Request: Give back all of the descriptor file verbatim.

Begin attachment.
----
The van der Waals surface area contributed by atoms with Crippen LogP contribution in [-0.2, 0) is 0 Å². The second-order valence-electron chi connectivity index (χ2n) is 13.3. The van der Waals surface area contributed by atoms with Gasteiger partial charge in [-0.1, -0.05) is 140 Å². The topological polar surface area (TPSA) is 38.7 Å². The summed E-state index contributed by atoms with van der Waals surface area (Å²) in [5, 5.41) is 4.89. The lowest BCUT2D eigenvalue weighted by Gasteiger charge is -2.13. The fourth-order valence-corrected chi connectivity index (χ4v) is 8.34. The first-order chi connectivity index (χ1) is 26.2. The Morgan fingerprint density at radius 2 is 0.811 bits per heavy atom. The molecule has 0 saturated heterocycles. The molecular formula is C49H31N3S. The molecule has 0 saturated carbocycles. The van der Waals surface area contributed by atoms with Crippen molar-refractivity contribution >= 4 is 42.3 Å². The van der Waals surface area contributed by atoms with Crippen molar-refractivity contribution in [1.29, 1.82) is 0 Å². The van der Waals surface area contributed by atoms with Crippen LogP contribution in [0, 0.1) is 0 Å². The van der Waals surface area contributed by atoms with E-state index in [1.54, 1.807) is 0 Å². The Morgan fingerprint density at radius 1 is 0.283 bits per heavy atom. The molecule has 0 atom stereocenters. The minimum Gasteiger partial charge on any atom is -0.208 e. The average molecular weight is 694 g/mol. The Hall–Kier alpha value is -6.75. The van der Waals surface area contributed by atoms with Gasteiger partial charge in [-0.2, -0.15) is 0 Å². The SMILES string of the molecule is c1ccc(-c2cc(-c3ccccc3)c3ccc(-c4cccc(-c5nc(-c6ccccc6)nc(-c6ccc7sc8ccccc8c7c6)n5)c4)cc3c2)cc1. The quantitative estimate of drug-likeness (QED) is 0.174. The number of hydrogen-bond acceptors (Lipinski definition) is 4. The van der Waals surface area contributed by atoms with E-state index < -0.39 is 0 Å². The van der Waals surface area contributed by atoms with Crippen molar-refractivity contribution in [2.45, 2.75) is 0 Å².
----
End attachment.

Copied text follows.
The van der Waals surface area contributed by atoms with Crippen LogP contribution in [-0.2, 0) is 0 Å². The second-order valence-electron chi connectivity index (χ2n) is 13.3. The van der Waals surface area contributed by atoms with Gasteiger partial charge in [-0.1, -0.05) is 140 Å². The topological polar surface area (TPSA) is 38.7 Å². The summed E-state index contributed by atoms with van der Waals surface area (Å²) in [5, 5.41) is 4.89. The lowest BCUT2D eigenvalue weighted by Gasteiger charge is -2.13. The fourth-order valence-corrected chi connectivity index (χ4v) is 8.34. The first-order chi connectivity index (χ1) is 26.2. The Morgan fingerprint density at radius 2 is 0.811 bits per heavy atom. The molecule has 0 saturated heterocycles. The molecular formula is C49H31N3S. The molecule has 0 saturated carbocycles. The van der Waals surface area contributed by atoms with Crippen molar-refractivity contribution >= 4 is 42.3 Å². The van der Waals surface area contributed by atoms with Crippen molar-refractivity contribution in [1.29, 1.82) is 0 Å². The van der Waals surface area contributed by atoms with Crippen LogP contribution in [0, 0.1) is 0 Å². The van der Waals surface area contributed by atoms with E-state index in [1.54, 1.807) is 0 Å². The Morgan fingerprint density at radius 1 is 0.283 bits per heavy atom. The molecule has 0 atom stereocenters. The minimum Gasteiger partial charge on any atom is -0.208 e. The average molecular weight is 694 g/mol. The Hall–Kier alpha value is -6.75. The van der Waals surface area contributed by atoms with Gasteiger partial charge in [-0.2, -0.15) is 0 Å². The SMILES string of the molecule is c1ccc(-c2cc(-c3ccccc3)c3ccc(-c4cccc(-c5nc(-c6ccccc6)nc(-c6ccc7sc8ccccc8c7c6)n5)c4)cc3c2)cc1. The quantitative estimate of drug-likeness (QED) is 0.174. The number of hydrogen-bond acceptors (Lipinski definition) is 4. The van der Waals surface area contributed by atoms with E-state index < -0.39 is 0 Å². The van der Waals surface area contributed by atoms with Crippen molar-refractivity contribution in [2.45, 2.75) is 0 Å².